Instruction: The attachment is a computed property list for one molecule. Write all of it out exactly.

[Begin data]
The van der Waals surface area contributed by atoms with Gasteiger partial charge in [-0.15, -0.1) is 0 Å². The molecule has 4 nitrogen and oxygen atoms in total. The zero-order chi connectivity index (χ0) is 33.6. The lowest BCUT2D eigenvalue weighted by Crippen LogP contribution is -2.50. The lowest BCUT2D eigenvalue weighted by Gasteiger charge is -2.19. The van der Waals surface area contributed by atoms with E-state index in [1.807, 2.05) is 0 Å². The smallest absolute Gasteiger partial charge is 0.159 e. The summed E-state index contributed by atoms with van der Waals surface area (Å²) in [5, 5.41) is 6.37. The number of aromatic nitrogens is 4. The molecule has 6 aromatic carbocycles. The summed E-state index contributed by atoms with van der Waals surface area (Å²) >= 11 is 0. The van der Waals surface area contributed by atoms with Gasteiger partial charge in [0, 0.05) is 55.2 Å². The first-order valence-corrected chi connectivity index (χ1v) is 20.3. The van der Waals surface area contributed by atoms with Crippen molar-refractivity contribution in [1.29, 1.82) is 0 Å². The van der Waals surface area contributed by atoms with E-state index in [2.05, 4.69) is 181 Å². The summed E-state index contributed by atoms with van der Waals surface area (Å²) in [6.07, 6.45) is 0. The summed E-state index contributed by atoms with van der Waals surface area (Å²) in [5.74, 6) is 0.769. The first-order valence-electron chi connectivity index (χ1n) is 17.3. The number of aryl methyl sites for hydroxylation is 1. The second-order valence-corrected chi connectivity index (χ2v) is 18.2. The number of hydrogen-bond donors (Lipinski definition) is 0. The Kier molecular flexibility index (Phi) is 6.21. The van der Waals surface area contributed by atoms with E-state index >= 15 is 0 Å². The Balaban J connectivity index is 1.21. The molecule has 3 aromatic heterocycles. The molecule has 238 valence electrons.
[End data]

The van der Waals surface area contributed by atoms with Gasteiger partial charge in [-0.15, -0.1) is 0 Å². The molecule has 4 nitrogen and oxygen atoms in total. The zero-order chi connectivity index (χ0) is 33.6. The lowest BCUT2D eigenvalue weighted by Crippen LogP contribution is -2.50. The lowest BCUT2D eigenvalue weighted by Gasteiger charge is -2.19. The van der Waals surface area contributed by atoms with E-state index in [1.807, 2.05) is 0 Å². The smallest absolute Gasteiger partial charge is 0.159 e. The summed E-state index contributed by atoms with van der Waals surface area (Å²) in [5, 5.41) is 6.37. The number of aromatic nitrogens is 4. The molecule has 6 aromatic carbocycles. The summed E-state index contributed by atoms with van der Waals surface area (Å²) >= 11 is 0. The van der Waals surface area contributed by atoms with Gasteiger partial charge in [0, 0.05) is 55.2 Å². The first-order valence-corrected chi connectivity index (χ1v) is 20.3. The van der Waals surface area contributed by atoms with Crippen molar-refractivity contribution in [1.29, 1.82) is 0 Å². The van der Waals surface area contributed by atoms with E-state index in [2.05, 4.69) is 181 Å². The summed E-state index contributed by atoms with van der Waals surface area (Å²) in [6.07, 6.45) is 0. The summed E-state index contributed by atoms with van der Waals surface area (Å²) in [5.74, 6) is 0.769. The first-order valence-electron chi connectivity index (χ1n) is 17.3. The number of aryl methyl sites for hydroxylation is 1. The second-order valence-corrected chi connectivity index (χ2v) is 18.2. The number of hydrogen-bond donors (Lipinski definition) is 0. The Kier molecular flexibility index (Phi) is 6.21. The van der Waals surface area contributed by atoms with E-state index >= 15 is 0 Å². The Balaban J connectivity index is 1.21. The molecule has 3 aromatic heterocycles. The molecule has 238 valence electrons.